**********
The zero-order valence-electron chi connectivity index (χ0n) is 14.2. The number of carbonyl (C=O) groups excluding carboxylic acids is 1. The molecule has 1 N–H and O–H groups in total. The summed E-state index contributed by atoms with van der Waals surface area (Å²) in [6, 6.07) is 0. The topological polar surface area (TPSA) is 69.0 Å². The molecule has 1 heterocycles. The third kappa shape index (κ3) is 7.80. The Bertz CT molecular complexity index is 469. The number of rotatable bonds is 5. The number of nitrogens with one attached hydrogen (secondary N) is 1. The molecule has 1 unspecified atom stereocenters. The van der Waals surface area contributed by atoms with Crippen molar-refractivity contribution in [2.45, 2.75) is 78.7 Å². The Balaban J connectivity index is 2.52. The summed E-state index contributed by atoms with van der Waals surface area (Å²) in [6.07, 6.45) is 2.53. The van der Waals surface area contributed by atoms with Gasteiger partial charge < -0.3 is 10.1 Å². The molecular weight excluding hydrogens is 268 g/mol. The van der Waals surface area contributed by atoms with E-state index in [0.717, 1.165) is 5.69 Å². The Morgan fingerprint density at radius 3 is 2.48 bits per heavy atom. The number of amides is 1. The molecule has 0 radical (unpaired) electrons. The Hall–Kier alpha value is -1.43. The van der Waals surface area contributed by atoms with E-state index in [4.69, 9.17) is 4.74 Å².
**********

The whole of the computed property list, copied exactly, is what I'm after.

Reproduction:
The zero-order valence-electron chi connectivity index (χ0n) is 14.2. The number of carbonyl (C=O) groups excluding carboxylic acids is 1. The molecule has 1 N–H and O–H groups in total. The summed E-state index contributed by atoms with van der Waals surface area (Å²) in [6, 6.07) is 0. The topological polar surface area (TPSA) is 69.0 Å². The molecule has 1 heterocycles. The third kappa shape index (κ3) is 7.80. The Bertz CT molecular complexity index is 469. The number of rotatable bonds is 5. The number of nitrogens with one attached hydrogen (secondary N) is 1. The molecule has 1 unspecified atom stereocenters. The van der Waals surface area contributed by atoms with Crippen molar-refractivity contribution in [2.45, 2.75) is 78.7 Å². The Balaban J connectivity index is 2.52. The summed E-state index contributed by atoms with van der Waals surface area (Å²) in [6.07, 6.45) is 2.53. The van der Waals surface area contributed by atoms with Gasteiger partial charge < -0.3 is 10.1 Å². The molecular weight excluding hydrogens is 268 g/mol. The van der Waals surface area contributed by atoms with E-state index in [0.717, 1.165) is 5.69 Å². The Morgan fingerprint density at radius 3 is 2.48 bits per heavy atom. The number of amides is 1. The molecule has 0 radical (unpaired) electrons. The Hall–Kier alpha value is -1.43. The van der Waals surface area contributed by atoms with E-state index in [4.69, 9.17) is 4.74 Å².